Sunday, January 22, 2012

Faith Works 1-28

Faith Works 1-28-12

Jeff Gill


The prodigal wakes up from his nightmare




It was as if he was reviewing his life to date.


He saw his angry encounter with his older brother, who had tried to point out what wasn't working in how he operated the oil press, then suggested they trade places between the olive trees supervising the pickers, and tending the bottles under the spout of the press.


Kicking over one of the precious amphorae, he stormed into his father's counting room, demanding his share of the inevitable inheritance immediately. He saw his face as if from without, watching himself carefully not look startled when father consented – the thought was just to press the old man into enough money for a long weekend in town, away from big brother.


As if from above, he saw his journey out of the home province, and past the crossroads to the market town the other, unfamiliar direction to the larger city farther away. There he met the denizens of the nightlife, the old familiar crowd of fast dealers, slow waiters, and languorous women. His moneypouch steadily emptied, the nights rolled by in anonymous procession, the days passed without his waking to see them until sunset served as his wakeup call.


Then he found himself in a chance conversation at a taverna, where the flute and tambour were not so loud as to make talk an effort. It seemed one of his drinking companions had recently inherited an olive grove, and he had no idea what to do with it.


After a few off-handed suggestions, his new friend asked if they could ride out together tomorrow (at dawn!) and review this new plan. The evening ended uncharacteristically early, and the landlord looked oddly at him as he saluted heading in to bed not long after dark.


The next day, the situation was as clear to him as it was a total confusion to the heir, and after a few adjustments to the mill, some words with the field overseer, the heir made an appealing offer for him to manage the property. They shook on it, and a new life began.


Success breeds success, and soon there were other well-to-do property owners who asked for his counsel, and paid in imperial coinage for the privilege. By the time another growing season had passed, the rented upper room was left and the young man moved into a small, unused villa of one of his clients a short canter from the city gates. Downstairs, a pair of scribes kept track of the contracts he negotiated, and copied out the letters of instruction to ever more far-flung estates where overseers wrote at their master's command to get direction from him on making the most of their land.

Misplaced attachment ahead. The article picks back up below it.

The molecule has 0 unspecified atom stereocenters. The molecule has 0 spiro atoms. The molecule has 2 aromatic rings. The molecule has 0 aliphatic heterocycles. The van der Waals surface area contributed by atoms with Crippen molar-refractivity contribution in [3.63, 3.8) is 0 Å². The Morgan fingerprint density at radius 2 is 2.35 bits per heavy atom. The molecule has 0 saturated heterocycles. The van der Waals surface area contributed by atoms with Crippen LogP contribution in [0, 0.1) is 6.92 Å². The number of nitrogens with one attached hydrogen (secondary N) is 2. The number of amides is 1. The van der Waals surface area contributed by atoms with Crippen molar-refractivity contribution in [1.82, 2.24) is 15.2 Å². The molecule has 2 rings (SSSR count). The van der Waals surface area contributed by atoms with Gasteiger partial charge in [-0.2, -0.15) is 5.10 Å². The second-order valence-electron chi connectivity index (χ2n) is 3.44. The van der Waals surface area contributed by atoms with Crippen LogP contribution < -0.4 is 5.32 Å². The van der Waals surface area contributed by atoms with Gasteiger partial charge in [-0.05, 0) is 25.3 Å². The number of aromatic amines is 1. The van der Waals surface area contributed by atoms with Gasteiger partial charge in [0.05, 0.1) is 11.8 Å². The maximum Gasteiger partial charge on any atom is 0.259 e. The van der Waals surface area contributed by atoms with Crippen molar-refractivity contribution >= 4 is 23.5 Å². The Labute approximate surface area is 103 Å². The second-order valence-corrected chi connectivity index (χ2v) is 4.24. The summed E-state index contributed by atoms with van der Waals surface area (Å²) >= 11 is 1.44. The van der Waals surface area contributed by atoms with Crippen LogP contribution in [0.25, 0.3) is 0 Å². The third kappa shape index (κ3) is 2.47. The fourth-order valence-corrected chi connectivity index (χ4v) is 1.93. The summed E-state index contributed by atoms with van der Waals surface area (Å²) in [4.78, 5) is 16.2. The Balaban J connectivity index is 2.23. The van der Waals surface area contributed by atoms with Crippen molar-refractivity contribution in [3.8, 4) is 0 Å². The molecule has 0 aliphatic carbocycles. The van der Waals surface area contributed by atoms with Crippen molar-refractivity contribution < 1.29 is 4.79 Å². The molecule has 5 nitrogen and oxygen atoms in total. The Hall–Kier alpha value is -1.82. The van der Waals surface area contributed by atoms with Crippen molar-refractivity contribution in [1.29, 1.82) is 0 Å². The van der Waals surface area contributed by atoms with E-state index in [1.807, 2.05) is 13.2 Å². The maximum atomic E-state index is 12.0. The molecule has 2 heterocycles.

The nights were shorter, he saw more of the day, but there was plenty of time to party, and each week a different woman was escorted out to the villa with few expectations. One particular girl, whose smile and conversation amused him, stayed for three weeks, but that was as long as he let those relationships (if that would be the word) linger.


Gold in a storeroom piled up before his eyes, days flickered past as if by magic, faces of the women and the scribes and clients changed – and then he turned, and looked in a mirror, and saw himself aged, grey-haired, wrinkled. And he saw his father's face, but hard and bitter.


Then he awoke.


Scrambling out of bed, he walked quickly into the wide front room of the homestead. The housekeeper smiled up at him from the fireside, and asked "would you draw me one more pail of water?" As if this part was the dream, he slipped on his sandals, and went into the courtyard, leaned over the coping of the well, and heaved at the thick rope.


When the bucket came into his hands, he grasped it firmly with both, and looked at the surface of the water. His youthful visage stared bemusedly back at him.


Carrying it back into the house, he almost ran into his older brother at the door. "Hey, you saved me a trip, thank you." Then, more softly, "Are you alright? You look a little queasy." Answering quietly, "No, I'm fine," he continues inside to set the water near the fire, and then on into the counting room.


There, his father was already at work on the accounts, getting a head start before breakfast. "Good morning son, does the dawn find you well?"


And he answers "Yes; but Father, I had the most horrible dream."


Jeff Gill is a writer, storyteller, and supply preacher around central Ohio; tell him your story at or follow Knapsack @Twitter.

No comments:

Post a Comment